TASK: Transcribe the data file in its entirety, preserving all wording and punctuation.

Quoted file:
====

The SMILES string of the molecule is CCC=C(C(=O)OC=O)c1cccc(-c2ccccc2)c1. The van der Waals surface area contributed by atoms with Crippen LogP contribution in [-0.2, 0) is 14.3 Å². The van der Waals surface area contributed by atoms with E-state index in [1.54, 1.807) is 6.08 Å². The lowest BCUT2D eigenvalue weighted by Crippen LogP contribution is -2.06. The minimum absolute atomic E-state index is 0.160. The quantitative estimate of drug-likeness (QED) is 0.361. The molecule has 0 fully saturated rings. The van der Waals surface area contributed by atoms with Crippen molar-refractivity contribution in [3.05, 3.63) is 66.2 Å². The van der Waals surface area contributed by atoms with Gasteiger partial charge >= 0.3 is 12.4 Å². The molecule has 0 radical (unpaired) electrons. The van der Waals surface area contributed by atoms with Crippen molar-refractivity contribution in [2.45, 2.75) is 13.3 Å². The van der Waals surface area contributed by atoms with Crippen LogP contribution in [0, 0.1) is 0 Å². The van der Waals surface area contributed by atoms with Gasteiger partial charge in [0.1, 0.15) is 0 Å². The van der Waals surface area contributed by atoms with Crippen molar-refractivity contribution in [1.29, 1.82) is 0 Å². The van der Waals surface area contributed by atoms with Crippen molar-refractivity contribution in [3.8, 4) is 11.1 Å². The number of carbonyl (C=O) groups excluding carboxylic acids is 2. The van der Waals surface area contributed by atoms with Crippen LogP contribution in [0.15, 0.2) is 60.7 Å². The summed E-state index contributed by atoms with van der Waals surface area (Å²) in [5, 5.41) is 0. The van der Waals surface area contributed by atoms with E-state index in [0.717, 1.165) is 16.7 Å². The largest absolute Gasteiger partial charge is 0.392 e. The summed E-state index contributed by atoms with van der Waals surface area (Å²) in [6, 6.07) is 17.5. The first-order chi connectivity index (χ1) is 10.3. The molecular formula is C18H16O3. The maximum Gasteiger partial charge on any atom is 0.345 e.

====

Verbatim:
The SMILES string of the molecule is CCC=C(C(=O)OC=O)c1cccc(-c2ccccc2)c1. The van der Waals surface area contributed by atoms with Crippen LogP contribution in [-0.2, 0) is 14.3 Å². The van der Waals surface area contributed by atoms with E-state index in [1.54, 1.807) is 6.08 Å². The lowest BCUT2D eigenvalue weighted by Crippen LogP contribution is -2.06. The minimum absolute atomic E-state index is 0.160. The quantitative estimate of drug-likeness (QED) is 0.361. The molecule has 0 fully saturated rings. The van der Waals surface area contributed by atoms with Crippen molar-refractivity contribution in [3.05, 3.63) is 66.2 Å². The van der Waals surface area contributed by atoms with Gasteiger partial charge >= 0.3 is 12.4 Å². The molecule has 0 radical (unpaired) electrons. The van der Waals surface area contributed by atoms with Crippen molar-refractivity contribution in [2.45, 2.75) is 13.3 Å². The van der Waals surface area contributed by atoms with Crippen LogP contribution in [0, 0.1) is 0 Å². The van der Waals surface area contributed by atoms with Gasteiger partial charge in [0.1, 0.15) is 0 Å². The van der Waals surface area contributed by atoms with Crippen molar-refractivity contribution in [1.29, 1.82) is 0 Å². The van der Waals surface area contributed by atoms with Crippen molar-refractivity contribution in [3.8, 4) is 11.1 Å². The number of carbonyl (C=O) groups excluding carboxylic acids is 2. The van der Waals surface area contributed by atoms with Crippen LogP contribution in [0.15, 0.2) is 60.7 Å². The summed E-state index contributed by atoms with van der Waals surface area (Å²) in [5, 5.41) is 0. The van der Waals surface area contributed by atoms with E-state index in [0.717, 1.165) is 16.7 Å². The largest absolute Gasteiger partial charge is 0.392 e. The summed E-state index contributed by atoms with van der Waals surface area (Å²) in [6, 6.07) is 17.5. The first-order chi connectivity index (χ1) is 10.3. The molecular formula is C18H16O3. The maximum Gasteiger partial charge on any atom is 0.345 e.